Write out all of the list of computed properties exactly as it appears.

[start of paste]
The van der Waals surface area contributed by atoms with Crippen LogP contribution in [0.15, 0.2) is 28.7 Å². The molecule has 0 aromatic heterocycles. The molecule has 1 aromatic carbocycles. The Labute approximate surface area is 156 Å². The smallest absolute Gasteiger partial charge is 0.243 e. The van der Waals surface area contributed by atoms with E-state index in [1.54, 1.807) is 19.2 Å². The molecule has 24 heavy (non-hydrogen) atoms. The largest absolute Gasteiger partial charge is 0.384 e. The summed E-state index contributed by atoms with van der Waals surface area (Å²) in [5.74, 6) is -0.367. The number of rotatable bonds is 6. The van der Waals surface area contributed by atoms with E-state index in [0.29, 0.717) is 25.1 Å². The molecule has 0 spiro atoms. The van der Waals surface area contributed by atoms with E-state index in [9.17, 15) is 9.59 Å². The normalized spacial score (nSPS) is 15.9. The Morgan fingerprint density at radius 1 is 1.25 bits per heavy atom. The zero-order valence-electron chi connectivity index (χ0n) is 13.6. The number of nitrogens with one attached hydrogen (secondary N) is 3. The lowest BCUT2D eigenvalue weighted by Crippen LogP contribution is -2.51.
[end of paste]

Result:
The van der Waals surface area contributed by atoms with Crippen LogP contribution in [0.15, 0.2) is 28.7 Å². The molecule has 0 aromatic heterocycles. The molecule has 1 aromatic carbocycles. The Labute approximate surface area is 156 Å². The smallest absolute Gasteiger partial charge is 0.243 e. The van der Waals surface area contributed by atoms with E-state index in [1.54, 1.807) is 19.2 Å². The molecule has 24 heavy (non-hydrogen) atoms. The largest absolute Gasteiger partial charge is 0.384 e. The summed E-state index contributed by atoms with van der Waals surface area (Å²) in [5.74, 6) is -0.367. The number of rotatable bonds is 6. The van der Waals surface area contributed by atoms with E-state index in [0.29, 0.717) is 25.1 Å². The molecule has 0 spiro atoms. The van der Waals surface area contributed by atoms with E-state index in [9.17, 15) is 9.59 Å². The normalized spacial score (nSPS) is 15.9. The Morgan fingerprint density at radius 1 is 1.25 bits per heavy atom. The zero-order valence-electron chi connectivity index (χ0n) is 13.6. The number of nitrogens with one attached hydrogen (secondary N) is 3. The lowest BCUT2D eigenvalue weighted by Crippen LogP contribution is -2.51.